Item #1: NWT (new with tags) shirt: no bids: Cost to list: $1.10
Item #2: Gently Worn Merrell Shoes: Sold at the Buy it Now Price of $24.99 + 7 S&H
Cost to list + Commission: $2.41
+ actual shipping = $4.80
(Net expense of sale) = $7.21
Item #3: Insect Paperweight (a 2005 Xmas gift from FILís shop): sold at auction fro $3.50 + $3.00 S&H
Cost to list + Commission + PayPal Fee: $2.07
+ actual shipping and padded envelope= $2.36
(Net expense of sale) = $4.43
TOTAL eBay income: $25.78
Half.com was much more profitable for me. I sold 6 books (including one $50 textbook). After shipping and commissions, my net gain was $48.43.
After analyzing the results, I will continue to try to sell items on eBay, but I will be careful when creating my listing to minimize fees (something I failed to do this first time around). I also think I will be judicious in what I sell and focus only on larger ticket items. Obviously the shirt was a loss and the paperweight was barely worth my time.
I am an avid reader, but donít have a lot of room for books, so I will continue to use Half.com to thin out books I donít plan to read again. When shipping items, itís best to use small boxes lying around the house, but when boxes are unavailable, I found the best place to buy padded envelopes is the Dollar Tree where they are sold in packages of 2 envelopes for $1.00.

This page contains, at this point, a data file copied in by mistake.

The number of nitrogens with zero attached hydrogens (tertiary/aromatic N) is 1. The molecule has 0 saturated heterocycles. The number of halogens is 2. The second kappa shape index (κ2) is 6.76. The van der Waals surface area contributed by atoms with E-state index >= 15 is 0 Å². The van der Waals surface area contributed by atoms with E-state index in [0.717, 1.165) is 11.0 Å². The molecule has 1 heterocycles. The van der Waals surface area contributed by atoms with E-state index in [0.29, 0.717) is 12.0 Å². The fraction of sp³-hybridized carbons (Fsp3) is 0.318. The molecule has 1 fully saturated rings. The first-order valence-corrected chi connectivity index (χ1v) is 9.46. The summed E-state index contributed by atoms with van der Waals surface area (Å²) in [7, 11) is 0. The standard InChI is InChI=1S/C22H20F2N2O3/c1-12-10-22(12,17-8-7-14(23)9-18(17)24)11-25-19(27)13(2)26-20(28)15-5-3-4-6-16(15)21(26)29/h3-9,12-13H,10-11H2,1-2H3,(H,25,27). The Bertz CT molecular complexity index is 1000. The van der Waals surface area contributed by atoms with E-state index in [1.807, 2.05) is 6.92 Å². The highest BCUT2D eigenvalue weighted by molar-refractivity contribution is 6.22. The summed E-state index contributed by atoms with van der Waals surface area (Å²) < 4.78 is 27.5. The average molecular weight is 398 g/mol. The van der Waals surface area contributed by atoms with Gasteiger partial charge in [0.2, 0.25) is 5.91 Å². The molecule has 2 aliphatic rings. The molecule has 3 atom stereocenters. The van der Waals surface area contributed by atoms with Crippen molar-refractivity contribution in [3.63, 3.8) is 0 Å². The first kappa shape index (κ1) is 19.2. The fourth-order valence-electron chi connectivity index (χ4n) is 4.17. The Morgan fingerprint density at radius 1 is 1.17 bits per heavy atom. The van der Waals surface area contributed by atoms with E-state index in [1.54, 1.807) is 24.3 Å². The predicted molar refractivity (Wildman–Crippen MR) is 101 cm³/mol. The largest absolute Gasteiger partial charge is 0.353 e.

To all the NetFlix subscribers out there: you have just one more day to take advantage of this Great Offer.
Bring in your NetFlix envelopes to any Blockbuster and receive a free movie for each envelope. The only catch is that the name on the Blockbuster card and the name on the envelope must match up. Mr. Bean has been saving up our envelopes, so yesterday I tromped out to our local Blockbuster and picked up 5 free movies. He's been managing our NetFlix subscription as I haven't had much time to watch movies. The end result-- lots of Battlestar Gallactica DVDs. Not my thing. I'm looking forward enjoying some movies that are a little more my style... you know, the kind without Martians or aliens.
Mr. Bean and I had friends over this morning for a Christmas Brunch. Our reason for having a brunch get-together was simply just to try something different than the typical dinner gig-- but when all was said and done it was less expensive and a nice change from dinner entertaining.
The menu consisted of:
Pork Sausage (purchased from the University Meat Lab (ahh, the benefits of going to a Land Grant University)
Pineapple (canned) and Mango (on sale)
Coffee, OJ, Mimosas